m(t)*m(t) in time domain is equivalent to the convolution of m(w) and m(w) in frequency domain.Thus if the bandwidth of m(t) is a known quantity then how is the bandwidth of m(t)*m(t) is determined?
Your bandwidth will double. You can derive this using trig identities:
DC and 2*theta components will form unless you filter them out. I ran a quick simulation in MATLAB to confirm. F(m(t)) on the top-left, F(m(t)*m(t)) on top-right. Bottom-left is the the top-left zoomed in, and vice verse.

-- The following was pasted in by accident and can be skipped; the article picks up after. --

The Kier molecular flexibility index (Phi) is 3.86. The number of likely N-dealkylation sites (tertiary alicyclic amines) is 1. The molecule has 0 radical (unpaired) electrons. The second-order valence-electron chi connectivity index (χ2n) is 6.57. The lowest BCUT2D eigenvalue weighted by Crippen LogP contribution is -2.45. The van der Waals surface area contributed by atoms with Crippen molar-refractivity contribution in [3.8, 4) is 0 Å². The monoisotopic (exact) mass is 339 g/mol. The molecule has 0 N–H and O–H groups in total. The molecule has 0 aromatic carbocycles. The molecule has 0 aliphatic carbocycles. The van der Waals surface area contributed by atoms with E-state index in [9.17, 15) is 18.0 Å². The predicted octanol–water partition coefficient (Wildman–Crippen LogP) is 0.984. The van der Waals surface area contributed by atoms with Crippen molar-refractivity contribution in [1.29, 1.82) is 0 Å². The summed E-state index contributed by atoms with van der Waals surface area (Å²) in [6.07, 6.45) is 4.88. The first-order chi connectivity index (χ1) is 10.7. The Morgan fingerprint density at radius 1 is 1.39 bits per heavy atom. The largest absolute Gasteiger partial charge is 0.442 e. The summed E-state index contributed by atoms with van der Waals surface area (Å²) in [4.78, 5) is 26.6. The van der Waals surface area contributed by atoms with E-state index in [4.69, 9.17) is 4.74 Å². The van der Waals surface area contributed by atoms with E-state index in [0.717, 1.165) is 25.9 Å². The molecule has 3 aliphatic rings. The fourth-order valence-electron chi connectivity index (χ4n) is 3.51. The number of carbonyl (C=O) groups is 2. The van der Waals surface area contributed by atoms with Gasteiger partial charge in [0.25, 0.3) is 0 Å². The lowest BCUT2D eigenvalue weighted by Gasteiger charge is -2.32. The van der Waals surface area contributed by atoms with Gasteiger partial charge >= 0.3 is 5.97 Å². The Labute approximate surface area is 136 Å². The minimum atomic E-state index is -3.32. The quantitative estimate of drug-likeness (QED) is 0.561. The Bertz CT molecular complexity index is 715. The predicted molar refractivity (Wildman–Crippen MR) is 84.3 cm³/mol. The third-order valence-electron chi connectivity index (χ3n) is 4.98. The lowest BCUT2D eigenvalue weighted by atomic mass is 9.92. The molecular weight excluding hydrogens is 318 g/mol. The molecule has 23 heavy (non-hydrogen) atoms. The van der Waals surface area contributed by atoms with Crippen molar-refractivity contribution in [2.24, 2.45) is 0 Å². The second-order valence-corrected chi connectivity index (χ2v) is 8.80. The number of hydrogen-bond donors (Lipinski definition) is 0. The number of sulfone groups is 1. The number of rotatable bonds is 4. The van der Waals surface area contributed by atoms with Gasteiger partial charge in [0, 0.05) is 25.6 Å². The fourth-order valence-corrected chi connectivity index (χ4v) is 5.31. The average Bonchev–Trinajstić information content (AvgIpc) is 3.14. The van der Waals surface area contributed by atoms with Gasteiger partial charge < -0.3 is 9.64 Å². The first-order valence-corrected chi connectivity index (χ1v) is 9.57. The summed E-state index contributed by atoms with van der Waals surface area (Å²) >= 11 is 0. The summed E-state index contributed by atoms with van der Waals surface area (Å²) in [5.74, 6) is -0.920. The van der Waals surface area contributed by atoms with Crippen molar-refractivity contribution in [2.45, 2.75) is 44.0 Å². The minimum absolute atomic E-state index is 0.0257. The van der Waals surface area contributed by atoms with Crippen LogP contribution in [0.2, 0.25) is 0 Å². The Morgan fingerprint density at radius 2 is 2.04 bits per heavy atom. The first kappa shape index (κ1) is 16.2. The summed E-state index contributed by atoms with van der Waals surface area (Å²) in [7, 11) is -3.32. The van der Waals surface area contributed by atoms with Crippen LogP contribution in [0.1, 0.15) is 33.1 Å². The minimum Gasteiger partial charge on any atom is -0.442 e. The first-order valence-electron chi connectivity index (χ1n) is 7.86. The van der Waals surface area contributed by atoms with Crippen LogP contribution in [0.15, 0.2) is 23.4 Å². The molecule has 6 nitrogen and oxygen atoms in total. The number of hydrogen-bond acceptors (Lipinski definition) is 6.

m(t) has a passband from 4kHz to 6kHz
m(t)*m(t) has twice the bandwidth, and massive DC componets
Side note, not related to your question:
This property is actually exploited in QPSK demodulation. Here the double frequency is eliminated almost perfectly by mathematically performing something called "integrate-and-dump". (Or you can always just use a low pass filter too). Any good communications textbook will describe this in detail.